How to Cut Up a Whole Chicken (AKA a Chicken Autopsy)
Imagine: it’s Sunday afternoon and you’re wandering around the grocery store. You arrive at the meat section, and you don’t know what to make for meals this week. Pork chops? Nah. Chicken? Sure. You look at your options: prepackaged chicken breast, thighs, legs, or wings… choose one!
Chicken breast? Expensive, unless you buy a Costco sized package.
Thighs? Delicious, but not everyone likes dark meat.
Legs? What do you even do with a drumstick other than deep fry it?
Wings? You don’t want to eat buffalo wings all week. (Or maybe you do, that’s cool.)
Enter: the whole chicken. You can roast it whole or use the different cuts of meat for a variety of meals!
“But Why Should I Buy a Whole Chicken When I Can Buy it Cut Up at the Store?”
Breaking down a whole chicken is cheaper! Done properly, one chicken will yield two wings, two thighs, two drumsticks, two breasts, and a carcass perfect for making stock with. If you were to buy all of that separately, it would be more expensive than buying one chicken and breaking it down.
As an example, the chicken pictured in this post cost $12. If we were to buy two breasts the size of the ones that came off of our chicken, it’d cost us ~$10. So the thighs, legs, wings, and carcass for stock are all a bonus.
Buying pre-cut chicken is nice and convenient, but you can break down a chicken in just a few minutes. Too lazy? We are too, but expensive pre-cut chicken is making us change our habits!
How to Cut Up a Whole Chicken
Cutting up a whole chicken is only as complicated as you make it. Work carefully, and with confidence, and you’ll be just fine. The basic theory behind breaking down a chicken, (or any animal really) is to remove the outermost parts first and work inwards. For a chicken, that means removing the wings and the legs so that you gain access to the breasts. (Yes, that was in fact the weirdest sentence that we’ve ever written.)
The Knife: If you’re going to be performing chicken surgery, we recommend using a sharp knife. Really any sharp knife will do. We have a boning knife that is designed to be used for the very purpose of separating meat from bones, but a fillet knife or a regular chef knife will do just fine as well. Just don’t use a serrated knife — it will tear up and destroy the meat.
Step 1: Wings
The wings are probably the easiest part of the chicken to remove. Grab one of the wings and feel where it connects to the body. That’s the joint that you’re going to be cutting through. Take your knife and cut through the joint. You should feel a little resistance, but not much. If you’re using too much force, you’re cutting in the wrong spot. The wing should separate easily.
Step 2: Legs & Thighs
This is very similar to the wings. First, try to feel where the leg attaches to the body. Slice the skin in the leg crease to allow the leg to move freely away from the body. If you’re lucky you’ll be able to pop the joint right out. If not, use you knife to keep separating the meat. Then cut straight down and you should have yourself a chicken leg.
To remove the thigh from the drumstick., you’re going to need to locate the joint. Apparently there is a fat line that marks it, but if you can’t find this magical line, then you’re going to have to feel for the joint. Place your fingers where you think it is, and with your other hand start rocking the leg — you should be able to feel the movement of the joint in your fingers. To separate the two parts, you want to cut where the joint is! (In medical lingo, you just palpated a chicken joint. Good job!)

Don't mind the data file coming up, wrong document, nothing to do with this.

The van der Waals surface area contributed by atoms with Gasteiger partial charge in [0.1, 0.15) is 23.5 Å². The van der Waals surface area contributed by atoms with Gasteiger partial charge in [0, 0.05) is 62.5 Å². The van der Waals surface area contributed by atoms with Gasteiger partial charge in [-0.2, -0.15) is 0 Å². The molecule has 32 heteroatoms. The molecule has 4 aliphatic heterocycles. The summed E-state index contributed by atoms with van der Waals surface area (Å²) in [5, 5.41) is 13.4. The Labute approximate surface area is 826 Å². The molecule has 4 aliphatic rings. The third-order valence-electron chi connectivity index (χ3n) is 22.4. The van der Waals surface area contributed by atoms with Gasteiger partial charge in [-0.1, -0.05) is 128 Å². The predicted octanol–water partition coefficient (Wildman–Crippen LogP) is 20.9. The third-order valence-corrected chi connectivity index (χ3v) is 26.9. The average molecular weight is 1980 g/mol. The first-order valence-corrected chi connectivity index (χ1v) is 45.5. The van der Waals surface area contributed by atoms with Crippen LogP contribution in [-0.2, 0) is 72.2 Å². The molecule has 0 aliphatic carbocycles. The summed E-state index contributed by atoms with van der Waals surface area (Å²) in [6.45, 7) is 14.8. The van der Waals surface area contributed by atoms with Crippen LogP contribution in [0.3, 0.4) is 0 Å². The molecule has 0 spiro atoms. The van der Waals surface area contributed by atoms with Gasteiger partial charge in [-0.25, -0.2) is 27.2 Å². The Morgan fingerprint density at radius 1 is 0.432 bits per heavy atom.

Step 3: Breasts
Now that the wings, legs, and thighs are removed, the last part to cut is the breasts! The breasts are separated by the spine — you want to run your knife as close to the bone as possible to ensure that you removing the entire breast from the carcass. You should hear the sound of your knife scraping against the carcass — that means you’re getting the maximal amount of meat. *shiver*
And that’s pretty much it. Just continue to run your knife by the bone until the breast detaches.
Yes, touching a raw chicken is gross, and just thinking about it may make you gag. But the only way to get accurate cuts is to take a hands on approach. If the thought of chicken germs weird you out, bust out some latex or nitrile gloves and get to work.
Don’t use a wood cutting board for this operation — it’ll be hard to get all of the chicken nasty off of it. Place the patient (it’s the chicken, calm down) on a plastic cutting board instead!
As mentioned earlier, use a sharp knife. It’s important, so we’re mentioning it twice. A scalpel will do in a pinch.
Don’t throw away the body carcass! Use the bones to make a delicious chicken stock with some garlic cloves, carrots, celery, and onion.
Keep the skin on for super juicy chicken breasts! Bake at 400°F for 20-23 minutes — don’t over bake your chicken! Also, let that chicken breast rest before you cut into it.
Congrats, you’re now a chicken carving master! There are other methods of breaking down a whole chicken, but we think that this is the easiest way. (And we’re lazy, so the easy way is the best way.)
Remember to clean and disinfect your knife, the surface you cut your chicken on, and anything that the raw chicken came in contact with (like your hands, you filthy animals). We feel like we have to say this because we know we’ll have one asshole on our blog comment: “bUt SaMoNeLLa.”
Thanks for reading!